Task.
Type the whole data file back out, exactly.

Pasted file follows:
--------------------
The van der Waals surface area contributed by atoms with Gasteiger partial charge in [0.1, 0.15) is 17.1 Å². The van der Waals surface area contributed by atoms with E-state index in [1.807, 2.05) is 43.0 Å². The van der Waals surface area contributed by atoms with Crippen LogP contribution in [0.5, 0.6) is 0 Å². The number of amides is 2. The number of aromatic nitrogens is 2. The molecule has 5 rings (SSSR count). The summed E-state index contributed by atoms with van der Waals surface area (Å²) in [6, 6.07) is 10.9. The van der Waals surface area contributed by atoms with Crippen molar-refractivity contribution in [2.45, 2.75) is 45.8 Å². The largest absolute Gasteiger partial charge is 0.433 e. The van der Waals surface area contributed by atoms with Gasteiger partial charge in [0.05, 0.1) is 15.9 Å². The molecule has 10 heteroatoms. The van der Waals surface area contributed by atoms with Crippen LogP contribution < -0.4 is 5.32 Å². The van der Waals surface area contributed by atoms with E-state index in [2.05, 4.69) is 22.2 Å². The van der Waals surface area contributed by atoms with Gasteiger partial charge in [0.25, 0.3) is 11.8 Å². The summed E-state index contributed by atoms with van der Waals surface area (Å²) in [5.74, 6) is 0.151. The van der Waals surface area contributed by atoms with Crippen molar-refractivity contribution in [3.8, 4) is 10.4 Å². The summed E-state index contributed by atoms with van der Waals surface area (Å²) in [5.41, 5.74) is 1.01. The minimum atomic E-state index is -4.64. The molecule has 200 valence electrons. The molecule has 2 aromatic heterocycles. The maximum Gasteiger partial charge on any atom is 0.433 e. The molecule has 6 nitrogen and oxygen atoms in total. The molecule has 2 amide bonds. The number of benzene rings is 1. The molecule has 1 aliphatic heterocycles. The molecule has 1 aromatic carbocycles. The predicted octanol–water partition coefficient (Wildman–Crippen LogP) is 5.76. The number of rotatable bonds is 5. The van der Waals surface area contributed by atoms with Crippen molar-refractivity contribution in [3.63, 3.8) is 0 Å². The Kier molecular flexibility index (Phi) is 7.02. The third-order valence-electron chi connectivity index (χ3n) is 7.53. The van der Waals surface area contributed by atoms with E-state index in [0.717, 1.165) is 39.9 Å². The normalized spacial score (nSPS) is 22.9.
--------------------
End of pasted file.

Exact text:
The van der Waals surface area contributed by atoms with Gasteiger partial charge in [0.1, 0.15) is 17.1 Å². The van der Waals surface area contributed by atoms with E-state index in [1.807, 2.05) is 43.0 Å². The van der Waals surface area contributed by atoms with Crippen LogP contribution in [0.5, 0.6) is 0 Å². The number of amides is 2. The number of aromatic nitrogens is 2. The molecule has 5 rings (SSSR count). The summed E-state index contributed by atoms with van der Waals surface area (Å²) in [6, 6.07) is 10.9. The van der Waals surface area contributed by atoms with Crippen molar-refractivity contribution in [2.45, 2.75) is 45.8 Å². The largest absolute Gasteiger partial charge is 0.433 e. The van der Waals surface area contributed by atoms with Gasteiger partial charge in [0.05, 0.1) is 15.9 Å². The molecule has 10 heteroatoms. The van der Waals surface area contributed by atoms with Crippen LogP contribution < -0.4 is 5.32 Å². The van der Waals surface area contributed by atoms with E-state index in [2.05, 4.69) is 22.2 Å². The van der Waals surface area contributed by atoms with Gasteiger partial charge in [0.25, 0.3) is 11.8 Å². The summed E-state index contributed by atoms with van der Waals surface area (Å²) in [5.74, 6) is 0.151. The van der Waals surface area contributed by atoms with Crippen molar-refractivity contribution in [3.8, 4) is 10.4 Å². The summed E-state index contributed by atoms with van der Waals surface area (Å²) in [5.41, 5.74) is 1.01. The minimum atomic E-state index is -4.64. The molecule has 200 valence electrons. The molecule has 2 aromatic heterocycles. The maximum Gasteiger partial charge on any atom is 0.433 e. The molecule has 6 nitrogen and oxygen atoms in total. The molecule has 2 amide bonds. The number of benzene rings is 1. The molecule has 1 aliphatic heterocycles. The molecule has 1 aromatic carbocycles. The predicted octanol–water partition coefficient (Wildman–Crippen LogP) is 5.76. The number of rotatable bonds is 5. The van der Waals surface area contributed by atoms with Crippen molar-refractivity contribution in [3.63, 3.8) is 0 Å². The Kier molecular flexibility index (Phi) is 7.02. The third-order valence-electron chi connectivity index (χ3n) is 7.53. The van der Waals surface area contributed by atoms with E-state index in [0.717, 1.165) is 39.9 Å². The normalized spacial score (nSPS) is 22.9.